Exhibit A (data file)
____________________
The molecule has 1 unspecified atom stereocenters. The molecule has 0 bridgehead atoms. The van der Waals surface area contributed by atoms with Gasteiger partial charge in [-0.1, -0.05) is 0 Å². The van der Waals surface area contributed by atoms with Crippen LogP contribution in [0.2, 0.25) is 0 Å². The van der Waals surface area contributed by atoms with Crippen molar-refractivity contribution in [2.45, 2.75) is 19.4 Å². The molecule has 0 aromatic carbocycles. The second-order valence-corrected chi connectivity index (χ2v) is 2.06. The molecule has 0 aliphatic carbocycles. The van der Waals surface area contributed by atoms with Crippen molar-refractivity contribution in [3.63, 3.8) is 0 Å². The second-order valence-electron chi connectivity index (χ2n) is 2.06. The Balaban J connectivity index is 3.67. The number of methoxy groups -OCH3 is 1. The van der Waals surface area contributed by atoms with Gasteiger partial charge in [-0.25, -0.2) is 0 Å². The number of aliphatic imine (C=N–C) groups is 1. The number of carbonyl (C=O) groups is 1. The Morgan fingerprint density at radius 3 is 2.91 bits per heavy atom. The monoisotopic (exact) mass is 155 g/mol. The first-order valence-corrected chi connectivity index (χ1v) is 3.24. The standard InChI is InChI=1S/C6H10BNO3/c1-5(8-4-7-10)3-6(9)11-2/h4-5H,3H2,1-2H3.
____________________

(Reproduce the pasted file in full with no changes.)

The molecule has 1 unspecified atom stereocenters. The molecule has 0 bridgehead atoms. The van der Waals surface area contributed by atoms with Gasteiger partial charge in [-0.1, -0.05) is 0 Å². The van der Waals surface area contributed by atoms with Crippen LogP contribution in [0.2, 0.25) is 0 Å². The van der Waals surface area contributed by atoms with Crippen molar-refractivity contribution in [2.45, 2.75) is 19.4 Å². The molecule has 0 aromatic carbocycles. The second-order valence-corrected chi connectivity index (χ2v) is 2.06. The molecule has 0 aliphatic carbocycles. The van der Waals surface area contributed by atoms with Crippen molar-refractivity contribution in [3.63, 3.8) is 0 Å². The second-order valence-electron chi connectivity index (χ2n) is 2.06. The Balaban J connectivity index is 3.67. The number of methoxy groups -OCH3 is 1. The van der Waals surface area contributed by atoms with Gasteiger partial charge in [-0.25, -0.2) is 0 Å². The number of aliphatic imine (C=N–C) groups is 1. The number of carbonyl (C=O) groups is 1. The Morgan fingerprint density at radius 3 is 2.91 bits per heavy atom. The monoisotopic (exact) mass is 155 g/mol. The first-order valence-corrected chi connectivity index (χ1v) is 3.24. The standard InChI is InChI=1S/C6H10BNO3/c1-5(8-4-7-10)3-6(9)11-2/h4-5H,3H2,1-2H3.